Participating in the Great Commission

March 1, 2022

Jesus came to save the lost. That was Christ’s primary mission, and He charged us to do the same. Matthew 28:18-20 says, “All authority in heaven and on earth has been given to me. Therefore, go and make disciples of all nations, baptizing them in the name of the Father and of the Son and of the Holy Spirit, and teaching them to obey everything I have commanded you. And surely, I am with you always, to the very end of the age.”

The Great Commission is for every believer, not just pastors, evangelists and missionaries. Jesus lovingly instructed us to be involved in the mission He came to fulfill. We each have a God-given role in helping to accomplish the Great Commission. We are to help reach a world that desperately needs to hear about His hope and salvation. The challenge is that not all of us feel equipped to participate. The command may feel daunting. We may be wondering how we can reach others and do what Jesus has asked. 

The apostle Paul did not always seem fit for spreading the gospel. Yet once he learned that God had chosen him specifically, his perspective changed, and he accepted God’s calling. Paul could persuade and motivate Romans, Greeks and Jews alike. His logic was sound, his emotional appeal powerful. However, his ability to find common ground with people and bring them to Christ was what made him most effective.

We could learn a lot from Paul. Making disciples involves preaching and ministering to a world far beyond our church walls, interacting with people from all walks of life. The key to Paul’s success in reaching people was that he went beyond superficial contact.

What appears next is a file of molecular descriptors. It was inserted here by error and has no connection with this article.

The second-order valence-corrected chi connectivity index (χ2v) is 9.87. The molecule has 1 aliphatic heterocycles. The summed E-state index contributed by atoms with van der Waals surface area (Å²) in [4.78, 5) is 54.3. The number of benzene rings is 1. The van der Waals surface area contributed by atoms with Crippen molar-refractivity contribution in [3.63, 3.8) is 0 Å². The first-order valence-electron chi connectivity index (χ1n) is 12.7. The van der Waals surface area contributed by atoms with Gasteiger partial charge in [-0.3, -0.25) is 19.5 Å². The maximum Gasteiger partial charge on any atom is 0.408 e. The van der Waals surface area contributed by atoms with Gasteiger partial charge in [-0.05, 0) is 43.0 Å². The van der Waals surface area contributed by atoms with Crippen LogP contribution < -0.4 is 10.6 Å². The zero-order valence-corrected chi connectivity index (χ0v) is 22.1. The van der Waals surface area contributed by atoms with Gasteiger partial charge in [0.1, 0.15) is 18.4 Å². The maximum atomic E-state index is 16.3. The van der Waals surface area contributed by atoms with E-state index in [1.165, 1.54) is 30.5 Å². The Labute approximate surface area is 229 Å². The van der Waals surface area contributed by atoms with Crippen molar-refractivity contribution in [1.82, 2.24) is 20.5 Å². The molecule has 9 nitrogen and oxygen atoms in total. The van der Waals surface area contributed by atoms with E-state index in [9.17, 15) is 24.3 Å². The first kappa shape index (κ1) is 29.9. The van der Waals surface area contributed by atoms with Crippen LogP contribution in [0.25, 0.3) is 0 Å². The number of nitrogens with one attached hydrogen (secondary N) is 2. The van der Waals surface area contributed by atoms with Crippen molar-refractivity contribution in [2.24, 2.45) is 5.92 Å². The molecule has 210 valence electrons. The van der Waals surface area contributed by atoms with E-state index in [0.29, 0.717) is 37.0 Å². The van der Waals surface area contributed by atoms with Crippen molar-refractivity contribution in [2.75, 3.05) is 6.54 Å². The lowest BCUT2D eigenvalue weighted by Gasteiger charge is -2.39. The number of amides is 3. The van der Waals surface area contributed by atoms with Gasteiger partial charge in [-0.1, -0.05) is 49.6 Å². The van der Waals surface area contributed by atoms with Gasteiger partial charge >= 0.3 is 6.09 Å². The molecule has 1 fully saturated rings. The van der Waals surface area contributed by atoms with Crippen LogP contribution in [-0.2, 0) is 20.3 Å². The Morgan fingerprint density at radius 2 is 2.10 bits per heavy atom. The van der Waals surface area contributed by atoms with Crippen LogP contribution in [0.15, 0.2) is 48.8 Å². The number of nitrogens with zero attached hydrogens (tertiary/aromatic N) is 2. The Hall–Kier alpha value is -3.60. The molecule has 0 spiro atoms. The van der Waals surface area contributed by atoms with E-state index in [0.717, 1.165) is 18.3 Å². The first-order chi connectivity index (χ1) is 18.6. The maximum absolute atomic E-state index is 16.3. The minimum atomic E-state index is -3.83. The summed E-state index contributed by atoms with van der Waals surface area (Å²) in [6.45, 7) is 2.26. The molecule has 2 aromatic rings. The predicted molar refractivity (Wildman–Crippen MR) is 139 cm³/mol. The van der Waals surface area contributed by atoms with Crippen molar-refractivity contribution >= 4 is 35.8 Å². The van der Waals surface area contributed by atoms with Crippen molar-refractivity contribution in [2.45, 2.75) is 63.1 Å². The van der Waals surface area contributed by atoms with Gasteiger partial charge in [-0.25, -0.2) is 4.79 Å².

In Acts 27, Paul comforts and encourages his shipwrecked companions first: “Now I urge you to take some food. You need it to survive. Not one of you will lose a single hair from his head.” Acts 27:34. Then, “after he said this, he took some bread and gave thanks to God in front of them all. Then he broke it and began to eat. They were all encouraged and ate some food themselves.” Acts 27:35-36. Paul acknowledged their current state before even mentioning God. 

We can imitate this approach and connect with others; but before we begin to share the good news, we should consider exploring the needs and concerns of people first. We need to respectfully consider the customs and cultural differences of the people we wish to reach. Paul is showing us that we can bridge the gaps that divide us by letting God’s greatest command, to love one another, be at the core of our actions, allowing Jesus to shine through our attentiveness and flexibility. 

As we move forward in 2022, I pray that God will help us embrace this concept and give us opportunities to reach people the way Paul did. 


By Lee-Roy Chacon, President